Texture Modified Food: Validation Is Mission Critical

Texture modified food

Published by Andrew Thomson

Andrew is an experienced and trusted food safety consultant, and a highly regarded learning and development advisor. He has advised government agencies in Australia and overseas on food safety matters.


12 May 2020

Food trends in foodservice are ever changing.

The latest food trend in Residential Aged Care facilities involves extending the shelf-life of texture modified food.

Left-overs from the tray-line, Bain Marie or meals not eaten are subject to cooling and texture modification and then frozen or chilled for extended periods of time before undergoing further handling and a reheating step to kill pathogens. 

Unsafe practises start out (usually via email) with “what’s everyone else doing”?

What are the risks……

In weighing up the risks, this practise is on the spectrum of frightening.

I have two key questions.

How do these facilities know this food is safe?

What checks have they performed? 

Texture modified food requires extra handling and preparation. There is an increased potential for cross contamination and cases of foodborne illness and deaths have been linked to hygiene failures (i.e. cleaning and personal) and temperature abuse during this process.

The way forward…..

Preparing food for vulnerable populations requires competent and knowledgeable food handling employees and operational management adhering to a safe and tested validation procedures.  

Doug Powell a former professor of food safety for seventeen years at universities of Guelph and Kansas State says validation is a critical aspect of any food safety management system.

Powell explains food safety validation “is the action taken by any food operation to confirm that the food safety controls are effective in controlling the food safety hazards – they prevent, eliminate or reduce a food safety hazard to an acceptable level”.

He says for the Residential Aged Care facility producing texture modified food “validation shows the food safety controls are achieved to a desired level on a consistent basis”.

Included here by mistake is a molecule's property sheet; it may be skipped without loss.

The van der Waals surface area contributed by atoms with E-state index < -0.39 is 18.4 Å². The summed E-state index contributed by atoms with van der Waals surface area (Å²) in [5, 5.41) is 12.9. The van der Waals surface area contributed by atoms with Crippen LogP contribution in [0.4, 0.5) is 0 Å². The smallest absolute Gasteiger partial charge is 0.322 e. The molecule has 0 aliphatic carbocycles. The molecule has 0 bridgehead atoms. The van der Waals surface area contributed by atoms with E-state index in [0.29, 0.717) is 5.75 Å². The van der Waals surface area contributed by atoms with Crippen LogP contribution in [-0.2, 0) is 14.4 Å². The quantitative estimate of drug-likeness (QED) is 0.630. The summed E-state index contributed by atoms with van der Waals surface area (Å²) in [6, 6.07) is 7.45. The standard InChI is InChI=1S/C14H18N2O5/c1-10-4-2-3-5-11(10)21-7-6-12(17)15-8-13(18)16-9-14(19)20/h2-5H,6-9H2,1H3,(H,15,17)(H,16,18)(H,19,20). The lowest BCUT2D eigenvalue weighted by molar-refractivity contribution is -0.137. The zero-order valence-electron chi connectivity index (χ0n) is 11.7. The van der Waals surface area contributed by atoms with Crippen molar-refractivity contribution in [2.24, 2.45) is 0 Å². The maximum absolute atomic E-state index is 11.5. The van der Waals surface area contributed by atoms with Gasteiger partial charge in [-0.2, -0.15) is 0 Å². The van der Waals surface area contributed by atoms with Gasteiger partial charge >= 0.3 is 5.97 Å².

It has been over ten years (and in the state of Victoria twenty years) since the introduction of  mandatory food safety programs for Residential Aged Care. The key action points for hospitality managers and facility managers to embrace are:

  • understanding the organisation’s food safety obligations
  • all potential hazards that are reasonably expected to occur have been identified
  • the effectiveness of food safety controls have been determined
  • any changes to existing controls or the introduction of new controls should immediately prompt a re-validation of the Food Safety Management System
  • ensure food handling employees have up-to-date and reliable calibrated thermometers and digital technology for monitoring purposes
  • microbiological testing of food
  • perform an ongoing review of the food safety system. This allows you to determine if the system does assure control of a specific process or if it needs modification and if so, when and where.

Final word….

Managers must lead and ensure food handling employees follow proper and safe practices – and the facilities Food Safety Management System and food law.

Its time food handlers are given quality, effective training, the tools and support needed to exercise effective control.

Seek out sound and reliable food safety advice from reputable industry sources. 

A safer alternative is offered in my previous blog Shaping The Future Of Texture Modified Food

Want further information? Contact Andrew Thomson on 0422285720 or email info@thinkstsolutions.com.au

Special thanks to Gabrielle Thoreau

Think ST Solutions helps protect food businesses through innovation and risk reduction strategies.